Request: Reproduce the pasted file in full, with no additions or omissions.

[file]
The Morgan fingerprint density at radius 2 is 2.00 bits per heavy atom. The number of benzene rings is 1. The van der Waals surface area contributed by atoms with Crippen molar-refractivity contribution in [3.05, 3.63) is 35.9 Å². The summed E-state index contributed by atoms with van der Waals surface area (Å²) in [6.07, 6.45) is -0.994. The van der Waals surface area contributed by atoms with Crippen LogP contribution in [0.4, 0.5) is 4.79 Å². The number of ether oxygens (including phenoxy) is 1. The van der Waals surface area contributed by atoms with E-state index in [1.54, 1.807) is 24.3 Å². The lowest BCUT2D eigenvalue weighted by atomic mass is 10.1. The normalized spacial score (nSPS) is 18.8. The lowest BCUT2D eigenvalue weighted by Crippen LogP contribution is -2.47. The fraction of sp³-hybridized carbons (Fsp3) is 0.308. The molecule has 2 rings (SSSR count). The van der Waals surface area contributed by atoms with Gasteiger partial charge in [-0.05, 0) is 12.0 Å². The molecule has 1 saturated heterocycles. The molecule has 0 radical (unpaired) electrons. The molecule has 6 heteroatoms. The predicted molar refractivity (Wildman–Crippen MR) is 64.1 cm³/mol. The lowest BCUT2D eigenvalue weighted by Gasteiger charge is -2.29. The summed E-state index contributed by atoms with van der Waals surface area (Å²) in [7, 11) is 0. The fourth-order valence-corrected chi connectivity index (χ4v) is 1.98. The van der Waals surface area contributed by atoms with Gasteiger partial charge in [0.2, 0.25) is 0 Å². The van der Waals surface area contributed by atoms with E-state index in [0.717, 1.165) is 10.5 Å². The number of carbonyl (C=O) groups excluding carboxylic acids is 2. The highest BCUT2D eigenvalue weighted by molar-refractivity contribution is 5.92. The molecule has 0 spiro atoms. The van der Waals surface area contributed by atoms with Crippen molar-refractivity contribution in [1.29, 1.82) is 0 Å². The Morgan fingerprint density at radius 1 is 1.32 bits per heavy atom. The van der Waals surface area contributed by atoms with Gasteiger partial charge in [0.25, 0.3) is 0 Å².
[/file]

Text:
The Morgan fingerprint density at radius 2 is 2.00 bits per heavy atom. The number of benzene rings is 1. The van der Waals surface area contributed by atoms with Crippen molar-refractivity contribution in [3.05, 3.63) is 35.9 Å². The summed E-state index contributed by atoms with van der Waals surface area (Å²) in [6.07, 6.45) is -0.994. The van der Waals surface area contributed by atoms with Crippen LogP contribution in [0.4, 0.5) is 4.79 Å². The number of ether oxygens (including phenoxy) is 1. The van der Waals surface area contributed by atoms with E-state index in [1.54, 1.807) is 24.3 Å². The lowest BCUT2D eigenvalue weighted by atomic mass is 10.1. The normalized spacial score (nSPS) is 18.8. The lowest BCUT2D eigenvalue weighted by Crippen LogP contribution is -2.47. The fraction of sp³-hybridized carbons (Fsp3) is 0.308. The molecule has 2 rings (SSSR count). The van der Waals surface area contributed by atoms with Gasteiger partial charge in [-0.05, 0) is 12.0 Å². The molecule has 1 saturated heterocycles. The molecule has 0 radical (unpaired) electrons. The molecule has 6 heteroatoms. The predicted molar refractivity (Wildman–Crippen MR) is 64.1 cm³/mol. The lowest BCUT2D eigenvalue weighted by Gasteiger charge is -2.29. The summed E-state index contributed by atoms with van der Waals surface area (Å²) in [7, 11) is 0. The fourth-order valence-corrected chi connectivity index (χ4v) is 1.98. The van der Waals surface area contributed by atoms with Gasteiger partial charge in [0.2, 0.25) is 0 Å². The van der Waals surface area contributed by atoms with E-state index in [0.717, 1.165) is 10.5 Å². The number of carbonyl (C=O) groups excluding carboxylic acids is 2. The highest BCUT2D eigenvalue weighted by molar-refractivity contribution is 5.92. The molecule has 0 spiro atoms. The van der Waals surface area contributed by atoms with Crippen molar-refractivity contribution in [1.29, 1.82) is 0 Å². The Morgan fingerprint density at radius 1 is 1.32 bits per heavy atom. The van der Waals surface area contributed by atoms with Gasteiger partial charge in [0.25, 0.3) is 0 Å².